Into the blue oil painting | April 2018
I’ve been at the easel during April, creating a new oil painting called Into the blue. Having enjoyed a few excursions to the Northumberland coast, the sea has featured foremost in my mind when it comes to new paintings.
The painting reflects the play of light, the colours and movement over the coast. The blue of the sunlit sea is a beautiful mixture of cerulean blues with French ultramarine.
Linear textured brushstrokes describe the sunlit horizon with its beautiful subtle tones where the sea meets the sky.
Lively movement and depth in the sky is explored through layers of textured angular brushstrokes, with interesting mixtures of pinks, light yellows, greys towards pure cerulean blue.
Into the blue uses professional oils made by Williamsburg and Michael Harding on an artist canvas of a traditional depth of 2 cm.
If you’d like to see more details of this oil painting, please view Into the blue in the gallery.
Watercolours and the sunset | March 2018
Into March now and with patches of snow still around up here, we are still waiting for signs of the warmer Spring-like weather. I am continuing to explore the beauty of sunset over the sea with a number of smaller sized watercolours. You can see the latest paintings in the art exhibition section of the gallery.
The paintings reflect the winter light, its intensity and the contrasts between the sky and the shore. The quality of light and the marvellous colours which emerge during sunset are a challenge to create, especially with the unpredictable and fast-moving medium of watercolour.
The artwork is based on atmospheric views at Lytham St Annes beach in Lancashire, in particular from the flat open shore at St Annes-on-sea, with its impressive skies. A familiar place and subject for me but I always enjoyed painting what I’ve seen and remembered there.
It can be surprisingly beautiful and peaceful when you are there, absorbed in watching the sun sink into the sea.
Light before rain | February 2018
As the cold weather continues into February, the landscape has felt very wintery. One thing that I love about this time of year are the skies, with the winter sun creating wonderful light. Here in the north, by the Cheviot hills, I've been out looking in the winter landscape and have created two new original paintings from these experiences.
The latest of which is Light before rain. As you can see, it is semi-abstract but based on a view of the surrounding hills near Eckford in Roxburghshire. A short walk from my studio.
Light before rain is filled with the light of the winter sun as it shines through the clouds and over the hills. I've used expressive marks and textures from a painting knife to capture the beauty of the light over the landscape, the contrasts and the constant movement of the elements.
For these new paintings, I've chosen to use a fully opaque way of painting with water-based mediums, watercolour and gouache and a painting knife. It has a delicious richness and pigment power, not to mention the beautiful textures on Clairefontaine artist paper.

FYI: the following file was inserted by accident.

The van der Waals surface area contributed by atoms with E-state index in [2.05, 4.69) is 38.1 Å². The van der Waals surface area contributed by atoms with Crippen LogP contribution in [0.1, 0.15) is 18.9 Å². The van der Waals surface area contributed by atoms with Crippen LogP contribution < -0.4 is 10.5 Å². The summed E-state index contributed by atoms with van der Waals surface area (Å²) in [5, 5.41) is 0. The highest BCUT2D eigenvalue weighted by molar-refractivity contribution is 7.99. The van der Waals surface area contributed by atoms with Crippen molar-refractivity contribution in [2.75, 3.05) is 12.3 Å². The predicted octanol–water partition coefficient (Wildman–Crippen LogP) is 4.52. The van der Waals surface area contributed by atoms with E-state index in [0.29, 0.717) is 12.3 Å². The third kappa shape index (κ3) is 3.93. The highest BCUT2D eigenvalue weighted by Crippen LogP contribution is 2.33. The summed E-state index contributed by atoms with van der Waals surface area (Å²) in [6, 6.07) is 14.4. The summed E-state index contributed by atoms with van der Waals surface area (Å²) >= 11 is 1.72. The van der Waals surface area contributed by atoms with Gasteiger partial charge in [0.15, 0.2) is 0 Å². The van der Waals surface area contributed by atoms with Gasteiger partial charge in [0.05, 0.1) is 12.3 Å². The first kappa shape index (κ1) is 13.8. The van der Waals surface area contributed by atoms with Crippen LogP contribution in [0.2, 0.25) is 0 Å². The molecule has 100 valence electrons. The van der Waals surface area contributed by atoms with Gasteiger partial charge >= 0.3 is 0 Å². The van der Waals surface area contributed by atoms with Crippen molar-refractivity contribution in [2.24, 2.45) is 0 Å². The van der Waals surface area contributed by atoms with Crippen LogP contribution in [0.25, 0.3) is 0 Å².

It has taken me a few tries to get used to this way of working for these recent paintings, as it handles differently to standard watercolours - like an oil paint but quick drying and reworkable with water. Yet, it has been an enjoyable process!
You can now see Light before rain in the gallery and it is available online now.
Light over the hills | January 2018
I hope you’ve had a great start to the new year!
Over the last couple of weeks, with all the snowfall and wintery weather, I’ve used this as a subject for a number of artworks on paper, using watercolour and white gouache. The latest painting in this series is Light over the hills.
I’ve tried to capture the energy, movement and mood of the winter landscape found recently. Inferring a landscape of contrasts, with bright, sunlit snow over the windswept, thawing earth.
Semi-abstract it is created with raw watercolour paints and opaque white gouache on thick Arches paper, to create rich textures and varied, unique marks.
Sunset by the sea oil painting | December 2017
Sunset by the sea is the second of two smaller oil paintings I’ve completed recently. It celebrates the colour, light and movement you find by the sea as the sun sets. I've always found it a calming, quiet time, with the sun setting, the light changing and the colours intensifying.
It is based on sunsets you find on the east coast of England, with the sun setting over the hills behind the sea but affecting the colour of the sky and the horizon.
I’ve kept the marks raw in the painting. You can see the immediacy and sense of movement the alla prima brushmarks create. As with all my recent oil paintings, I’ve used texture in a descriptive way to help me suggest movement and the material quality of the land, sea and sky.
The oil feels minimal and I feel, invites you to simply enjoy the sensation of inferred space, movement, light and colour.
You will find Sunset by the sea oil painting now showing in the gallery.
Oil painting Serene waters | December 2017